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It seems like ViewBag.SomeKey works a lot like a php array in the sense that it seems to offer no compiletime checking of key names. I am wondering if there is a one-to-one correspondence with ViewBag and some dictionary class with extra methods, ie if ViewBag.SomeKey works in the same manner as myDictionary["SomeKey"].

Also, I am wondering how I might convert a dictionary into a dynamic object.

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about DynamicObject see msdn DynamicObject –  Grundy Nov 6 '13 at 10:53

2 Answers 2

up vote 3 down vote accepted

ViewBag is a dynamic wrapper around ViewData, which is a dictionary (ViewDataDictionary). Writing ViewBag.SomeKey is the same as ViewData["SomeKey"]

You can initialize it like this :

foreach(var item in myDictionary)
    ViewData[item.Key] = item.Value;

Each item will be available as ViewData["Key"] or ViewBag.Key.

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How can I make an object like ViewBag wrap an existing dictionary? –  tacos_tacos_tacos Nov 6 '13 at 10:41
dynamic v = yourdictionary –  Grundy Nov 6 '13 at 10:44
Wow... it's that easy? –  tacos_tacos_tacos Nov 6 '13 at 10:51
Also, see my edit about setting ViewData values –  Réda Mattar Nov 6 '13 at 10:52
+1 That's what I needed to know. Now everything makes sense. I would up vote you more than once if I could. Does ViewBag also wrap TempData or just ViewData? –  Jordan Mar 19 at 15:09

example from msdn

// The class derived from DynamicObject. 
public class DynamicDictionary : DynamicObject
    // The inner dictionary.
    Dictionary<string, object> dictionary = new Dictionary<string, object>();

    public DynamicDictionary(Dictionary<string, object> d) { dictionary = d; }
    public DynamicDictionary() { }
    // This property returns the number of elements 
    // in the inner dictionary. 
    public int Count
            return dictionary.Count;

    // If you try to get a value of a property  
    // not defined in the class, this method is called. 
    public override bool TryGetMember(
        GetMemberBinder binder, out object result)
        // Converting the property name to lowercase 
        // so that property names become case-insensitive. 
        string name = binder.Name.ToLower();

        // If the property name is found in a dictionary, 
        // set the result parameter to the property value and return true. 
        // Otherwise, return false.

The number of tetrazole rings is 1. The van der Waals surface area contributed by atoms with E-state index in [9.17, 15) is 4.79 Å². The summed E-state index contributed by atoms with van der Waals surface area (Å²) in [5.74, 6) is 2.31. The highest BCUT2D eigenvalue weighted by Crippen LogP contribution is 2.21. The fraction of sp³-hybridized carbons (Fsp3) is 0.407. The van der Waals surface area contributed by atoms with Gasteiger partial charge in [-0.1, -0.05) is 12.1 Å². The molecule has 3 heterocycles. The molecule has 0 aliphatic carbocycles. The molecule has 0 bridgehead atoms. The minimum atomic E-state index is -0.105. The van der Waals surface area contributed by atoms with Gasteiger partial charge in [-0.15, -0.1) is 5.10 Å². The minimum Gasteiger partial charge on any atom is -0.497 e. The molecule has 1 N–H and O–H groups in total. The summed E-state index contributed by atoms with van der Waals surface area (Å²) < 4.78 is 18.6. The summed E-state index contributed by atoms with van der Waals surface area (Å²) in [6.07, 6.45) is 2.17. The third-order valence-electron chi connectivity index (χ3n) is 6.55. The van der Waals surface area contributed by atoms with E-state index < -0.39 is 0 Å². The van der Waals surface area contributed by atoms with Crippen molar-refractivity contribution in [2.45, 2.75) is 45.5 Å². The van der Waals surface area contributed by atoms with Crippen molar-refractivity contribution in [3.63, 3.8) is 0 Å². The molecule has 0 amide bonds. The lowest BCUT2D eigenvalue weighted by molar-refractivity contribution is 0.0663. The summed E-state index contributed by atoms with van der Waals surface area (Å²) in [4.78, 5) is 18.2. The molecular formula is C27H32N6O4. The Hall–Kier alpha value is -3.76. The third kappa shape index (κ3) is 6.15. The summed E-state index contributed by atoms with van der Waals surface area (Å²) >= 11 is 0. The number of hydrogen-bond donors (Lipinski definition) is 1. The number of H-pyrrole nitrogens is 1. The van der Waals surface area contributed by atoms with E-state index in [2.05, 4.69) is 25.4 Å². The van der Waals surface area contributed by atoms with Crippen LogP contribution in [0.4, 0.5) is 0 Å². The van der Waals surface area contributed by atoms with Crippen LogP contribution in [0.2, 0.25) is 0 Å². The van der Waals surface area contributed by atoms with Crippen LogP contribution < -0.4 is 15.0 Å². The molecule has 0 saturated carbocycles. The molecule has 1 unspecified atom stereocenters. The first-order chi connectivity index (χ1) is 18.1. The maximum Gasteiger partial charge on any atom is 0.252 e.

return dictionary.TryGetValue(name, out result);

    // If you try to set a value of a property that is 
    // not defined in the class, this method is called. 
    public override bool TrySetMember( SetMemberBinder binder, object value)
        // Converting the property name to lowercase 
        // so that property names become case-insensitive.
        dictionary[binder.Name.ToLower()] = value;

        // You can always add a value to a dictionary, 
        // so this method always returns true. 
        return true;

class Program
    static void Main(string[] args)
        // Creating a dynamic dictionary.
        dynamic person = new DynamicDictionary(/*this can be your dictionary*/);

        // Adding new dynamic properties.  
        // The TrySetMember method is called.
        person.FirstName = "Ellen";
        person.LastName = "Adams";

        // Getting values of the dynamic properties. 
        // The TryGetMember method is called. 
        // Note that property names are case-insensitive.
        Console.WriteLine(person.firstname + " " + person.lastname);

        // Getting the value of the Count property. 
        // The TryGetMember is not called,  
        // because the property is defined in the class.
        Console.WriteLine( "Number of dynamic properties:" + person.Count);

        // The following statement throws an exception at run time. 
        // There is no "address" property,
        // so the TryGetMember method returns false and this causes a 
        // RuntimeBinderException. 
        // Console.WriteLine(person.address);

// This example has the following output: 
// Ellen Adams 
// Number of dynamic properties: 2
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